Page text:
BETTAUER, HUGO (1872–1925), Viennese journalist and novelist. Bettauer converted to Protestantism at the age of 18 and after a period in Zurich went to the United States, where he first worked in business and later taught German literature. In 1899 he returned to Europe as an American citizen, settled in Berlin, and became a journalist for the Berliner Morgenpost, a newspaper of the *Ullstein publishing house. He was several times imprisoned for offending Emperor William ii and the Prussian police, causing him finally to be expelled from the country. Back in New York, he worked on German newspapers published by the Hearst group. In 1908 he returned to Vienna, where he worked for the Zeit and the Neue Freie Presse. He wrote several novels, successful in their time, which were also filmed, the most noteworthy of these being Stadt ohne Juden (1922; The City without Jews, 1926). The novel dealt with the extreme antisemitic atmosphere in Vienna after World War i, which was mainly directed at Jewish war refugees from Eastern Europe: A utopian state, akin to the first Austrian republic, expels all Jews for economic and antisemitic reasons; as a result it breaks down completely and decides to call its Jewish population back. The novel, as well as the film version by Hans Karl Breslauer (1924), aroused controversy in Vienna and Berlin. In 1924 Bettauer founded the periodical Er und Sie: Wochenschrift fuer Erotik und Lebenskultur (later Bettauers Wochenschrift), advocating sex education, abortion, and homosexuality, but also calling attention to unemployment and poverty. His views made him the focus of attacks from right-wing newspapers. In March 1925 he was murdered in his office by the National-Socialist Otto Rothstock.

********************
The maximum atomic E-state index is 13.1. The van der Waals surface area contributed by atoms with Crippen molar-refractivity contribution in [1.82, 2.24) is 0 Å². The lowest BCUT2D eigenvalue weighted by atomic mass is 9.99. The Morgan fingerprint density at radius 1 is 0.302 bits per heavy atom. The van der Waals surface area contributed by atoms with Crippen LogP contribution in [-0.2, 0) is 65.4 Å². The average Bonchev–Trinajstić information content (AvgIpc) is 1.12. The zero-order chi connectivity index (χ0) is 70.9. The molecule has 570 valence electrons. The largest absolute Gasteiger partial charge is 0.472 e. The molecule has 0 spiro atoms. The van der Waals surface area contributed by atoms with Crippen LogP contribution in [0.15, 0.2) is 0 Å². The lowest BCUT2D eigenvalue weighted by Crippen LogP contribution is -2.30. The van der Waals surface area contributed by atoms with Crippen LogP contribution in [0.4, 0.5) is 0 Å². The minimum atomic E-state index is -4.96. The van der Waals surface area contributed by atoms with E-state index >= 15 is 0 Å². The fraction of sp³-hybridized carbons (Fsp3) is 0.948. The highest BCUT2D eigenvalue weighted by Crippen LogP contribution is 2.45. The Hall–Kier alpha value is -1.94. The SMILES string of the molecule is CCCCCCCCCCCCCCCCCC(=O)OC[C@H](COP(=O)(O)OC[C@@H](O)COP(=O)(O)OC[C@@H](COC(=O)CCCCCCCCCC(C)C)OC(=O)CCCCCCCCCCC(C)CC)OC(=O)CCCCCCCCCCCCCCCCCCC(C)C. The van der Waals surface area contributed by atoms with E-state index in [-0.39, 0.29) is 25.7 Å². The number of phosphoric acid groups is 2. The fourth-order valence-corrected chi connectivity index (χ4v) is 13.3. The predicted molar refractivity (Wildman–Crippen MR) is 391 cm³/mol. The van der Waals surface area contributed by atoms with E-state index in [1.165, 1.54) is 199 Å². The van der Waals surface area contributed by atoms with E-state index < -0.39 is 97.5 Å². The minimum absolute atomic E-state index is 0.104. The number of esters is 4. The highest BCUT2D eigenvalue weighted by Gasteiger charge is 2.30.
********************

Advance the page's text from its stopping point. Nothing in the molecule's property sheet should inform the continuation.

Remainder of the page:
M.G. Hall, Der Fall Bettauer (1978); F. Krobb, "Vienna Goes to Pot without Jews: Hugo Bettauer's Novel Die Stadt ohne Juden," in: The Jewish Quarterly 42 (1994), 17–20. add. bibliography: Die Stadt ohne Juden, ed. G. Geser and A. Loacker (2000).
[Mirjam Triendl (2nd ed.)]